The analytical geometry invented by the French mathematicians René Descartes and Pierre de Fermat earlier in the seventeenth century was probably a necessary precondition for the invention of integral calculus by Newton and Leibniz a few decades later. Fermat himself took steps in that direction. Other notable pioneers in the history of calculus include the Scottish mathematician James Gregory, the Frenchman Gilles de Roberval (1602-1675) and above all the Italian Bonaventura Cavalieri (1598-1647). In 1629, with the help of Galileo, Cavalieri secured the chair of mathematics at the University of Bologna. He is chiefly remembered for his work on “indivisibles.” Building on work by Archimedes he investigated the method of construction by which areas and volumes of curved figures could be found.
As historian of mathematics Victor J. Katz states,
“Newton and Leibniz are considered the inventors of the calculus, rather than Fermat or Barrow or someone else, because they accomplished four tasks. They each developed general concepts – for Newton the fluxion and fluent, for Leibniz the differential and integral – which were related to the two basic problems of calculus, extrema and area. They developed notations and algorithms, which allowed the easy use of these concepts. They understood and applied the inverse relationship of their two concepts. Finally, they used these two concepts in the solution of many difficult and previously unsolvable problems. What neither did, however, was establish their methods with the rigor of classical Greek geometry, because both in fact used infinitesimal quantities.”
The German polymath Gottfried Wilhelm Leibniz (1646-1716) was a prominent philosopher in addition to being one of the greatest mathematicians of all time. His rational philosophy embraced history, theology, linguistics, biology and geology. Born in Leipzig, he entered the University of Leipzig as a law student in the early 1660s. He taught himself Latin and read the classics in that language, but also widely employed the French language. The Dutch polymath Christiaan Huygens brought him to the frontiers of mathematical research, for instance the work of Fermat and Blaise Pascal, during his stay in Paris from 1672 to 1676, where he made contact with men such as the French philosopher Nicolas Malebranche (1638-1715).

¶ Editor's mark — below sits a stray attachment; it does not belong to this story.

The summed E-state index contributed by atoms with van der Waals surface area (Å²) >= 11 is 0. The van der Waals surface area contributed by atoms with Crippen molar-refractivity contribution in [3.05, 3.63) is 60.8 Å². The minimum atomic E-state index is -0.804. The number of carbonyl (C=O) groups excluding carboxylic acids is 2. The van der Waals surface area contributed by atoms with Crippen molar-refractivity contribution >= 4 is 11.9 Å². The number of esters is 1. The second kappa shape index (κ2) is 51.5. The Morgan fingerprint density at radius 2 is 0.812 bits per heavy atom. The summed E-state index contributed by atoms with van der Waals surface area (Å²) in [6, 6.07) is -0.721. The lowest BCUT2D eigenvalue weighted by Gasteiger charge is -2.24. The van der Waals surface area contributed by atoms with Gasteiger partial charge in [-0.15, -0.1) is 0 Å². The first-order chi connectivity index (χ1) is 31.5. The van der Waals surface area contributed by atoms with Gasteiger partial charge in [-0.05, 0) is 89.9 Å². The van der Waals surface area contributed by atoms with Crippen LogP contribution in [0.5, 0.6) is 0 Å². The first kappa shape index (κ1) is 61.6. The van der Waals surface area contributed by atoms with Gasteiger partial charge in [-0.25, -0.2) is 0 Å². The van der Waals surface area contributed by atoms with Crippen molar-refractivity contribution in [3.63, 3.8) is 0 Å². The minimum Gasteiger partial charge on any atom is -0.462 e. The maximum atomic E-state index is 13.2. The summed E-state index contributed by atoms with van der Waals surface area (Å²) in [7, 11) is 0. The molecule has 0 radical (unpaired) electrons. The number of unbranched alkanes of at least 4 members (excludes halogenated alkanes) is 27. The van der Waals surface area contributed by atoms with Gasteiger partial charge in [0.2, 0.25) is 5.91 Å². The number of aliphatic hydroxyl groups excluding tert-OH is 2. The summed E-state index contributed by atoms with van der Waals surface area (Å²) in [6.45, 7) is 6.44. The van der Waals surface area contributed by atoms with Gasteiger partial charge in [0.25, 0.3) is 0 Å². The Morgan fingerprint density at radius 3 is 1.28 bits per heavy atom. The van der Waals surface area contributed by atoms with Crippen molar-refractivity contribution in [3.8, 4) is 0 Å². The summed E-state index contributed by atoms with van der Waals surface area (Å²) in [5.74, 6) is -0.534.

Leibniz conducted an extensive correspondence with the leading intellectual figures in Europe and met fellow rational philosopher Baruch Spinoza, although they did not always see eye to eye in matters of religion. He believed that the principles of reasoning could be reduced to a symbolic system, an algebra of thought, in which controversy could be settled by calculations. Dirk J. Struik elaborates in A Concise History of Mathematics, Fourth Revised Edition:
“He was one of the first after Pascal to invent a computing machine; he imagined steam engines, studied Chinese philosophy, and tried to promote the unity of Germany. The search for a universal method by which he could obtain knowledge, make inventions, and understand the essential unity of the universe was the mainspring of his life. The scientia generalis he tried to build had many aspects, and several of them led Leibniz to discoveries in mathematics. His search for a characteristica generalis led to permutations, combinations, and symbolic logic; his search for a lingua universalis, in which all errors of thought would appear as computational errors, led not only to symbolic logic but also to many innovations in mathematical notation. Leibniz was one of the greatest inventors of mathematical symbols. Few men have understood so well the unity of form and content. His invention of the calculus must be understood against this philosophical background; it was the result of his search for a lingua universalis of change and of motion in particular. Leibniz found his new calculus between 1673 and 1676 in Paris under the personal influence of Huygens and by the study of Descartes and Pascal.”